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Newspaper cutting on a train disaster-Wigan Area (when or where?)
Photo: Barrie.
Views: 998
Item #: 32039
This cutting from a local paper details a disaster to a coal train in the Wigan area. I found it in one of my Fathers' diaries recently.It was often talked about in our household during the 50's as we grew up, but I cannot remember any further details.Father came to Wigan in 1926 so I assume it was later than this.
It is strange that he kept this cutting all those years.

Comment by: mygriffiths on 2nd April 2020 at 21:56

Search this site for Ludovic Berry and Dolly for your answers

Comment by: Arthur on 2nd April 2020 at 22:03

Dolly the engine and driver disappears at Abram Colliery.
That was April 1945 when a very large hole opened up under the railway tracks and swallowed up Dorothy the engine and driver.

Comment by: Dave lewis on 2nd April 2020 at 22:03

Hi Barrie, the drivers name was ludovic berry and the loco was named Dolly, the disaster is on this site somewhere, very tragic the shaft was filled in it was ludovics final resting place.

Comment by: Arthur on 2nd April 2020 at 22:07

The drivers name was Ludovic Barry.

Comment by: Keith on 2nd April 2020 at 22:12

According to a newspaper report on May 1st 1945, the train fell 1,200 feet with its 13 wagons and about 150 tons of coal. The driver Mr Ludovic Berry, a widower, had been a driver for the Maypole Colliery since 1908, and the train load of wagons was the last before he finished work for the day. The brakeman and colleague, Mr John Ward heard rumblings and noticed steam was gushing out, as they approached that part of the railway which crosses what was the main shaft of the old New Zealand colliery, but there was no reason to anticipate danger. When the train was immediately over the old shaft, Mr Ward saw the ground slowly cave. He shouted to Berry to jump but the driver was too late.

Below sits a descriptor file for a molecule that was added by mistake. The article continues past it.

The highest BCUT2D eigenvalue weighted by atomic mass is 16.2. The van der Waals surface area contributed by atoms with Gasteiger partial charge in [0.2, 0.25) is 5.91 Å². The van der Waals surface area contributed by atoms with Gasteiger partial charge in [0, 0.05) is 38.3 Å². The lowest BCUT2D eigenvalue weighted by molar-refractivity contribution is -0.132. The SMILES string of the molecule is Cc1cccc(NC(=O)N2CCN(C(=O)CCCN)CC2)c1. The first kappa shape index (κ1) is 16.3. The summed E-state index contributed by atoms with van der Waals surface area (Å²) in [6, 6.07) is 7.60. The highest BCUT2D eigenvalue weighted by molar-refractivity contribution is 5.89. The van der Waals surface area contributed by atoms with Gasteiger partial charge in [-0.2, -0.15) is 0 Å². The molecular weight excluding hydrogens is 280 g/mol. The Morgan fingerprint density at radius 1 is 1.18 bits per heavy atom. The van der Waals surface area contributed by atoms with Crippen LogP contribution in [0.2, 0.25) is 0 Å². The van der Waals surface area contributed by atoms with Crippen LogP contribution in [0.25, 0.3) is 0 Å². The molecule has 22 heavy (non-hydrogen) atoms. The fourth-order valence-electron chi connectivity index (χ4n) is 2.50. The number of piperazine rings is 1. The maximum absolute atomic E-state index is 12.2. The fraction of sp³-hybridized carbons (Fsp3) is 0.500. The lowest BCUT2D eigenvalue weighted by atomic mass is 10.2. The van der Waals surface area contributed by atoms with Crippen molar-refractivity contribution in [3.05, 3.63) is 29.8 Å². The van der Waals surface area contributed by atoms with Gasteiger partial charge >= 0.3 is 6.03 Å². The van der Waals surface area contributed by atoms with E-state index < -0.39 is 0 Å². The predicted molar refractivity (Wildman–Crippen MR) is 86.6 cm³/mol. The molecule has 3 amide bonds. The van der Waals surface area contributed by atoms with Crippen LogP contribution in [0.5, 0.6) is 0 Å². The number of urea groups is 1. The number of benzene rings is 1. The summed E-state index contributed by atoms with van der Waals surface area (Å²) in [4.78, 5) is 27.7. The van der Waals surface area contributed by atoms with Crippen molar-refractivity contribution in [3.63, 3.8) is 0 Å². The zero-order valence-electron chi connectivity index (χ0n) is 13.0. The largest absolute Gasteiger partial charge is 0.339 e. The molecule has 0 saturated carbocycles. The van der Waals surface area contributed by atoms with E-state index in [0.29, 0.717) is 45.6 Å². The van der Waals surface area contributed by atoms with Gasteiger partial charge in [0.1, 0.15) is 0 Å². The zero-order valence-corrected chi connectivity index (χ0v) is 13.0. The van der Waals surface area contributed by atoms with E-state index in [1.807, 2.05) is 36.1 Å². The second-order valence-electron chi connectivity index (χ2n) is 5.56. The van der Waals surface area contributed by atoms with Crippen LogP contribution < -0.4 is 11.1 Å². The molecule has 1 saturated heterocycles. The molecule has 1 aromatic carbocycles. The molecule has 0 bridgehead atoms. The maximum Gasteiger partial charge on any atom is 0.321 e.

Comment by: Geoff on 2nd April 2020 at 22:16

There is a commemorative plaque for the engine driver Ludovic Berry at the Travelers Caravan site, which is signposted off Bickershaw Lane. It's on the left going towards Bickershaw. Here's the link to the page on Wiganworld.

Comment by: Albert. S. on 3rd April 2020 at 10:58

I remember this occurring, I was eleven years of age. They never recovered the engine driver’s body. A service was held where this tragedy occurred . The bake man tried to apply the brakes, on some of the twelve wagons, to no avail.

Comment by: Albert.S. on 3rd April 2020 at 11:08

There were two sister engines. One was Dorothy, I cannot remember the name of the other one.

Comment by: Barrie. on 3rd April 2020 at 12:41

Thanks to all on the comments. Been a great help and looking at the story from yesteryear. Have looked at my Fathers diary for the period (I was born days later at home before war ended) and he was travelling to Tyldesley from Wigan each day by train so I guess it was the talk of the compartment the following morning but no mention in the diary. After the current world crisis is sorted and we can move freely again, a trip over to the area is beckoning.

Comment by: Albert.S. on 4th April 2020 at 09:59

Last night I remembered what the other pit locomotive’s name was. It was DELIA. There was DOLLY, DOROTHY, and DELIA..

Comment by: WN1 Standisher on 4th April 2020 at 11:47

Let me know when your going Barrie, when all the giddiness stops I'll have a ride over with you. I believe the plaque is in undergrowth near a travellers site. Wouldn't mind a look at what, if anything, is left of the old Maypole site whilst we're over that way.

Comment by: Albert. S. on 4th April 2020 at 14:50

When the time comes for your visit to the site of the once Maypole Colliery. It may be appropriate to visit the memorial monument in the Parish Church cemetery, where all of the victims of the 1908 explosion are laid to rest. Their names are inscribed on the monument. The church is on on the very sharp bend, opposite the council offices.

Comment by: mick on 5th April 2020 at 12:21

the old maypole site is a housing estate now . The church has some maypole memorabilia on display as well as the memorial .

Comment by: Albert.S. on 8th April 2020 at 11:16

There is a very good book, with very detailed contents that I had many years ago. ‘ Diary of a colliery disaster’.ISB number.9500 280 88. May be obtainable on the internet.

Comment by: Albert.S. on 8th April 2020 at 11:57

Correction ISBN code 0 9500 280 88.

Comment by: Albert.S. on 8th April 2020 at 12:14

Having looked on the internet, it would appear that this book is out of print. Wigan Heritage Centre may hold a copy.

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